Las Vegas Sun

November 27, 2014

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WHERE I STAND:

Sun Youth Forum: School uniforms don’t curb bullying

Jazmine Williams of Canyon Springs High School  - 2011 Las Vegas Sun Youth Forum representative Tuesday, November 22, 2011.

Jazmine Williams of Canyon Springs High School - 2011 Las Vegas Sun Youth Forum representative Tuesday, November 22, 2011.

About 1,000 students from high schools throughout Southern Nevada participated in the 55th annual Sun Youth Forum on Nov. 22. The students were divided into groups to discuss a variety of topics. A representative was chosen from each group to write a column about the students’ findings. Jazmine Kiera Williams of Canyon Springs High School writes about issues covered by her group, “School Days.”

Nov. 22 was one of many students’ first opportunity for fellowship with others from the Clark County School District and to discuss major topics in the world. I was granted this opportunity for the first time, and most would never suspect that students my age would be knowledgeable on the economic and political topics that revolve around our lives.

We are the future; we too have a voice, a voice that needs to be heard. Moreover, with the abounding views, the media need to focus more on what educated students have to say rather than focusing on falsified reality TV shows that corrupt young minds.

“School days” was a topic to which everyone was able to relate. As we started off with the topic of bullying, personal and vital points were made. One that stuck out was how the media point fingers at students but don’t take notice of where it actually starts. Our environment is filled with critics, and no one is free from judgment. In politics, you hear candidates patronizing each other rather than addressing the major issues and finding ways to work together. Reality shows reveal nothing but hot trends on who has stunning and expensive clothing and badgering those who don’t have the new Louis Vuitton handbag.

Another topic was school uniforms and dress codes. Some believe they save money and lessen bullying. Uniforms do neither. At a young age we are taught to be free and to be ourselves. Is that not what growing up is all about: finding who we are and expressing who we are despite what those who belittle us have to say?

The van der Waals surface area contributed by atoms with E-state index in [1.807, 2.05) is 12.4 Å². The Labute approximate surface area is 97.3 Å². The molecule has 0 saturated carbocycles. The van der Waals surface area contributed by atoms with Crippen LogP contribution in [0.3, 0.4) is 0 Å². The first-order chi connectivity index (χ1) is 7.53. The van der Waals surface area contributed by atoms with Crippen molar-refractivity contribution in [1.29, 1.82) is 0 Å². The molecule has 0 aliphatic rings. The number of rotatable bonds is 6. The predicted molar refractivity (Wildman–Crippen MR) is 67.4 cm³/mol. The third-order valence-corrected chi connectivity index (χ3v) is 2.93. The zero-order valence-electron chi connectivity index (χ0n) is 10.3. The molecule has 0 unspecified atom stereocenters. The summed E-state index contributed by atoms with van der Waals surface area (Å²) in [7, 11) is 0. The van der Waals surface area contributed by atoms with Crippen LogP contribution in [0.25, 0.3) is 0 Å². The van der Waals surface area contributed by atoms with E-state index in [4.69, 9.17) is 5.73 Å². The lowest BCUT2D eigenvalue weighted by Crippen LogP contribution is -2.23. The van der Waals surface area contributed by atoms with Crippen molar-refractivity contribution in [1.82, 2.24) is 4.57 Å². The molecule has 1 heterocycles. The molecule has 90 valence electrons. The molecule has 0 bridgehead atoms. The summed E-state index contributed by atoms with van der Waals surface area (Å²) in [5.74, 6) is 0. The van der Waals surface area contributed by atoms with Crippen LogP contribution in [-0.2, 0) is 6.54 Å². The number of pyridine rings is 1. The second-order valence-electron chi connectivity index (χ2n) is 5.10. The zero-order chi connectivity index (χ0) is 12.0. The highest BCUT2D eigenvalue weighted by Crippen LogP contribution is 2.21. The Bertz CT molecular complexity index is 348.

Dressing as ourselves helps us to identify who we are and even find those who are like us, one student from Las Vegas Academy said. No matter how equal school administrators try to make us, no one is the same. People are unique, so we should speak and wear what we want. Whoever thought uniforms would stop bullying needs to face reality and see that clothing is just one thing people use to make judgments. Even if uniforms were issued, people will still be judged.

Another major topic was whether teachers’ performance should determine how much they get paid.

While some argued that many teachers are just not motivated and have no business teaching students, others defended teachers by saying the fault really lies with the students and the work they put forth. As the saying goes, you can lead a horse to the water, but you can’t make it drink. You can’t force a student to learn. Even the best teachers can push their students, but if the students don’t apply themselves, that is their choice, and teachers shouldn’t suffer because of lazy students.

Overall, we agreed that the choice is always up to an individual, and what they decide will lead them for better or worse. No one can decide for you.

I am so grateful for this event and the many students I got to meet. Thank you, and to all students: Know that you have a voice and the key is how you use it to make a difference.